Evelyn Nesbit Scandal 1906 Evelyn Nesbit was a beautiful teenage model at the turn of the twentieth century. She supported herself and her widowed mother by posing for various artists and photographers. Her good looks won her a job as a Broadway chorus girl. This photo of her was taken in 1901 when Evelyn was 16. That same year she caught the eye of renowned architect and womanizer Stanford White--who was 47. White was married, but he often 'befriended' attractive teenage girls. Because of White's wealth and prestige, Evelyn's mother encouraged the relationship. White often 'entertained' young female friends in his lavish tower apartment at Madison Square Garden (which he designed). In the apartment were numerous strategically positioned mirrors and a red velvet swing. White apparently derived much pleasure watching his nubile young ladies cavort on it. According to Nesbit, White took advantage of her one night in the apartment after getting her to pose for suggestive photos in a yellow silk kimono and plying her with champagne. After deflowering Nesbit, White lost interest in her. Nesbit later became involved with Harry Thaw, the son of a Pittsburgh coal and railroad tycoon. Thaw himself was a possessive, sexual sadist who often beat Evelyn. Nevertheless, the two were married in 1905. Thaw became obsessed with Evelyn's stories about White. On June 25, 1906, Evelyn and Harry had two chance encounters with White. The first was at a cafe. The second was at a theatrical performance at Madison Square Garden's roof theatre. Thaw, who always carried a pistol, fired three shots into White's face at close range, killing him instantly. He is said to have shouted, 'You ruined my wife!' Thaw was tried twice for White's murder. The first trial ended with a deadlocked jury. At the second trial Thaw pled temporary insanity. Thaw's mother encouraged Evelyn to testify that White had raped her and Harry shot White to avenge her honor. Evelyn was supposed to get a quickie divorce and $1 million from the Thaw family. The divorce was granted, but Evelyn never got a penny. She was a minor celebrity for a few years and vanished into obscurity. She died in 1967 at the age of 82. Thaw was institutionalized until 1915 and died in 1947. Late in her life Nesbit claimed that Stanford White was the only man she ever truly loved. The story of the scandal was made into a 1955 movie starring Joan Collins titled The Girl In The Red Velvet Swing.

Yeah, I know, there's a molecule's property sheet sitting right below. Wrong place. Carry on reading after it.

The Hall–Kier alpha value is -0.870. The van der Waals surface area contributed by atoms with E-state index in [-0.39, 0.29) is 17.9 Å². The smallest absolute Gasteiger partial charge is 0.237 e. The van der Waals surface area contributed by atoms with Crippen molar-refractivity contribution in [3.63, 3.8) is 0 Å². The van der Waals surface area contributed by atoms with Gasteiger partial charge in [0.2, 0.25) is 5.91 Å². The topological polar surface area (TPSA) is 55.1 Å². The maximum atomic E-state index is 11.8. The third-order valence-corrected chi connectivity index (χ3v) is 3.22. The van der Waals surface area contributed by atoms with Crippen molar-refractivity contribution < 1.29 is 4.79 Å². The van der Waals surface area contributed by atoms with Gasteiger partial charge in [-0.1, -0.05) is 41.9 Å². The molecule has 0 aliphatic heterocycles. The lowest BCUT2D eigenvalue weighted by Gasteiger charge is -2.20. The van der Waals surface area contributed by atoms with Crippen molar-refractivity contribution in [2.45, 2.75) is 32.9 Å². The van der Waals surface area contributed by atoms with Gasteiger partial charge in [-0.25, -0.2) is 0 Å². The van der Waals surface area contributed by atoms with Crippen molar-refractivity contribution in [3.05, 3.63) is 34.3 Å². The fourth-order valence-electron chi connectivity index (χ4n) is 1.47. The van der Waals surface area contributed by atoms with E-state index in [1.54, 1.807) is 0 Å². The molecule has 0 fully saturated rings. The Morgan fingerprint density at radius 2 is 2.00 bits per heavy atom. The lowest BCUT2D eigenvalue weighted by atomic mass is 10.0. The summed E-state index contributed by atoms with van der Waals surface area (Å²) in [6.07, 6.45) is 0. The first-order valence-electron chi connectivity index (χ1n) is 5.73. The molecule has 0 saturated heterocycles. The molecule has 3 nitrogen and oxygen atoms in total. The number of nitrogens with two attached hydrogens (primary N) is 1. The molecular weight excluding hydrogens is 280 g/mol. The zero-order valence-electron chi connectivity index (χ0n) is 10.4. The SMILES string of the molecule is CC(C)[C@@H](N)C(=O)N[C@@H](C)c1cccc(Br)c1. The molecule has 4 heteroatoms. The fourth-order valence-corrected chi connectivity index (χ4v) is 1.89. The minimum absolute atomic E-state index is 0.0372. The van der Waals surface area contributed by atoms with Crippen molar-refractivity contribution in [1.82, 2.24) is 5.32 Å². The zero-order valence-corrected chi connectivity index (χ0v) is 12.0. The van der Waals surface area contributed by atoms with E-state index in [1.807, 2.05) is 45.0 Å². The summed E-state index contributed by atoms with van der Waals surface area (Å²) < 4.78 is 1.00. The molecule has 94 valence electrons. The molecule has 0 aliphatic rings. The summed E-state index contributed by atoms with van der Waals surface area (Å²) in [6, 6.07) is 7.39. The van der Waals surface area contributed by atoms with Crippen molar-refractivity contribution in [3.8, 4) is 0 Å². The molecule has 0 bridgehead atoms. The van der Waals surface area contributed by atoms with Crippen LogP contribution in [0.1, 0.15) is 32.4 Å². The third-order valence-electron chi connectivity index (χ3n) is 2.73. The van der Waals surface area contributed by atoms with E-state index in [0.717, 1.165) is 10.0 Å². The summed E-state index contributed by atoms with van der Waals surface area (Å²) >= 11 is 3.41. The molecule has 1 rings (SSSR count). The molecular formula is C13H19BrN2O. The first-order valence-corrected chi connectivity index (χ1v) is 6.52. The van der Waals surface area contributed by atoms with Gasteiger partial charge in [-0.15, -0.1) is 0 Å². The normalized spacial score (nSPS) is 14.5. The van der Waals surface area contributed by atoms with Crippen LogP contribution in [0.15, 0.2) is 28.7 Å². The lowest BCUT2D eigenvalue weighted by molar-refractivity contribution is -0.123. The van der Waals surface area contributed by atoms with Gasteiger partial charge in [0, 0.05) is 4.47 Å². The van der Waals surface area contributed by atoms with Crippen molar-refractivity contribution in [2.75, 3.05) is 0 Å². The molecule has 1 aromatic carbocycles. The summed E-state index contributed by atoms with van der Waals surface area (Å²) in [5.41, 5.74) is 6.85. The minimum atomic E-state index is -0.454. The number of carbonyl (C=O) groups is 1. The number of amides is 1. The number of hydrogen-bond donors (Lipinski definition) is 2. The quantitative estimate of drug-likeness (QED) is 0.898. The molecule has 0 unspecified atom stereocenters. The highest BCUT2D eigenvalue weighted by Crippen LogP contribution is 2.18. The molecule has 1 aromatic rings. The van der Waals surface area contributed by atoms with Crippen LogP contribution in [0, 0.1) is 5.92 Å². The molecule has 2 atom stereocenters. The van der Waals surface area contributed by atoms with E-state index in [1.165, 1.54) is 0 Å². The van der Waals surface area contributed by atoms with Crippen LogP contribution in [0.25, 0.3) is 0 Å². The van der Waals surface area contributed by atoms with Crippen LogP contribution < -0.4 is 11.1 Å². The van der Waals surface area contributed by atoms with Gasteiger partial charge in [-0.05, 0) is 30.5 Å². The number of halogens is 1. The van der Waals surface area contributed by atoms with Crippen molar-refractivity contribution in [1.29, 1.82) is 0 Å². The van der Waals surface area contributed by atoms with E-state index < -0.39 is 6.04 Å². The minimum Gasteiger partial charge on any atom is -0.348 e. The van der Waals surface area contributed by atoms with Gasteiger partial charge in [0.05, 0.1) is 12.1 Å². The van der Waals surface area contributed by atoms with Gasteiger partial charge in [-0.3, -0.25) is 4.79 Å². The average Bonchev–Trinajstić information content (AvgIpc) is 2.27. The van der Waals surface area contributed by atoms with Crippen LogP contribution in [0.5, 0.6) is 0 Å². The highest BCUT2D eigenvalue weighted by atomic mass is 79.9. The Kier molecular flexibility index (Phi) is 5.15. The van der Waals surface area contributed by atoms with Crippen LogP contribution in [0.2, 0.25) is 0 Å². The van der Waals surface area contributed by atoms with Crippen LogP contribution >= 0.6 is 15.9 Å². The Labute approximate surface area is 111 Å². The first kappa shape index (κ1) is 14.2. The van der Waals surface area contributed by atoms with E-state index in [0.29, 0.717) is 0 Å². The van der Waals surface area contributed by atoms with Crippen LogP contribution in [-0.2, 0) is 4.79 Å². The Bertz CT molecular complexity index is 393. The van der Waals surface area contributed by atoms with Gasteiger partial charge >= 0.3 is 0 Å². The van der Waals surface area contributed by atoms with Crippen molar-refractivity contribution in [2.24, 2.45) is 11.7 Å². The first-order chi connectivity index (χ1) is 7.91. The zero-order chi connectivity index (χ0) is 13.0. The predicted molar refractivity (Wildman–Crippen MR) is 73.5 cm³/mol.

Tags: Evelyn  Nesbit  Stanford  White  Harry  Thaw  scandal 
Added: 15th December 2007
Views: 4723
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Posted By: Lava1964
The Immaculate Reception The most talked about play in NFL history was the 'Immaculate Reception' in a 1972 Steelers-Raiders playoff game. Franco Harris caught a last-minute touchdown pass from Terry Bradshaw. Under 1972 NFL rules, an offensive player could not legally catch a forward pass that had been last touched by a teammate. To this day a debate rages about who last touched the ball before Harris. Was it Jack Tatum of the Oakland Raiders or Frenchy Fuqua of the Pittsburgh Steelers? Judge for yourself.
Tags: Immaculate  Reception  Franco  Harris   
Added: 5th January 2008
Views: 1835
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Posted By: Lava1964
1935 Pittsburgh Crawfords The 1935 Pittsburgh Crawfords, champions of the Negro National League, are considered one of the greatest baseball teams ever assembled. Five Hall-of-Famers played on that club: Josh Gibson, Satchel Paige, Judy Johnson, Cool Papa Bell, and Oscar Charleston. Nodody can say for certain how the Crawfords would have fared against major league teams, but it's safe to assume they were better than the Pittsburgh Pirates that year. The Pirates were a fourth-place club in 1935.
Tags: 1935  Pittsburgh  Crawfords 
Added: 6th February 2008
Views: 1494
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Posted By: Lava1964